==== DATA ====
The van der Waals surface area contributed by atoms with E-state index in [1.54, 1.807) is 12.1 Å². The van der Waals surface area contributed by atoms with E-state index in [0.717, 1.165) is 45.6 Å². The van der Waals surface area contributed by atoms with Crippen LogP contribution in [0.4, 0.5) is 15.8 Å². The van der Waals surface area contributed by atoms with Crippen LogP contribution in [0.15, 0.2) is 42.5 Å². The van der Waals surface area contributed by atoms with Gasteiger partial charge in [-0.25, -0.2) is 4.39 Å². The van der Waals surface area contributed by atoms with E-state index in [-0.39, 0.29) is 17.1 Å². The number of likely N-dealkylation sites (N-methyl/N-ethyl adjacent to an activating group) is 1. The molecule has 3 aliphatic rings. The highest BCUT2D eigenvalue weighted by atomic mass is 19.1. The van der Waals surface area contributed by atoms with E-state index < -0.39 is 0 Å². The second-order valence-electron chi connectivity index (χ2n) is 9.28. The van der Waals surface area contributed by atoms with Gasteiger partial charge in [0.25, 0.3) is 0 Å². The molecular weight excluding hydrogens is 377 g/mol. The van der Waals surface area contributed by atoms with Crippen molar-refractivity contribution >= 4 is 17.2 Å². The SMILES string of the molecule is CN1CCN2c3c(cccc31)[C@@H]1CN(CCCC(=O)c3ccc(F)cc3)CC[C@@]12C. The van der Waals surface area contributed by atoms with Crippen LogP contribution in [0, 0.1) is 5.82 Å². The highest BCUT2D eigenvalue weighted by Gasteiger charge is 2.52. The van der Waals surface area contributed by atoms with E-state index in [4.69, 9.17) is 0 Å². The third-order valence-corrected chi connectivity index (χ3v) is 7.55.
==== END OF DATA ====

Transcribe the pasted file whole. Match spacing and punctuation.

The van der Waals surface area contributed by atoms with E-state index in [1.54, 1.807) is 12.1 Å². The van der Waals surface area contributed by atoms with E-state index in [0.717, 1.165) is 45.6 Å². The van der Waals surface area contributed by atoms with Crippen LogP contribution in [0.4, 0.5) is 15.8 Å². The van der Waals surface area contributed by atoms with Crippen LogP contribution in [0.15, 0.2) is 42.5 Å². The van der Waals surface area contributed by atoms with Gasteiger partial charge in [-0.25, -0.2) is 4.39 Å². The van der Waals surface area contributed by atoms with E-state index in [-0.39, 0.29) is 17.1 Å². The number of likely N-dealkylation sites (N-methyl/N-ethyl adjacent to an activating group) is 1. The molecule has 3 aliphatic rings. The highest BCUT2D eigenvalue weighted by atomic mass is 19.1. The van der Waals surface area contributed by atoms with E-state index < -0.39 is 0 Å². The second-order valence-electron chi connectivity index (χ2n) is 9.28. The van der Waals surface area contributed by atoms with Gasteiger partial charge in [0.25, 0.3) is 0 Å². The molecular weight excluding hydrogens is 377 g/mol. The van der Waals surface area contributed by atoms with Crippen molar-refractivity contribution >= 4 is 17.2 Å². The SMILES string of the molecule is CN1CCN2c3c(cccc31)[C@@H]1CN(CCCC(=O)c3ccc(F)cc3)CC[C@@]12C. The van der Waals surface area contributed by atoms with Crippen LogP contribution in [0, 0.1) is 5.82 Å². The highest BCUT2D eigenvalue weighted by Gasteiger charge is 2.52. The van der Waals surface area contributed by atoms with E-state index in [4.69, 9.17) is 0 Å². The third-order valence-corrected chi connectivity index (χ3v) is 7.55.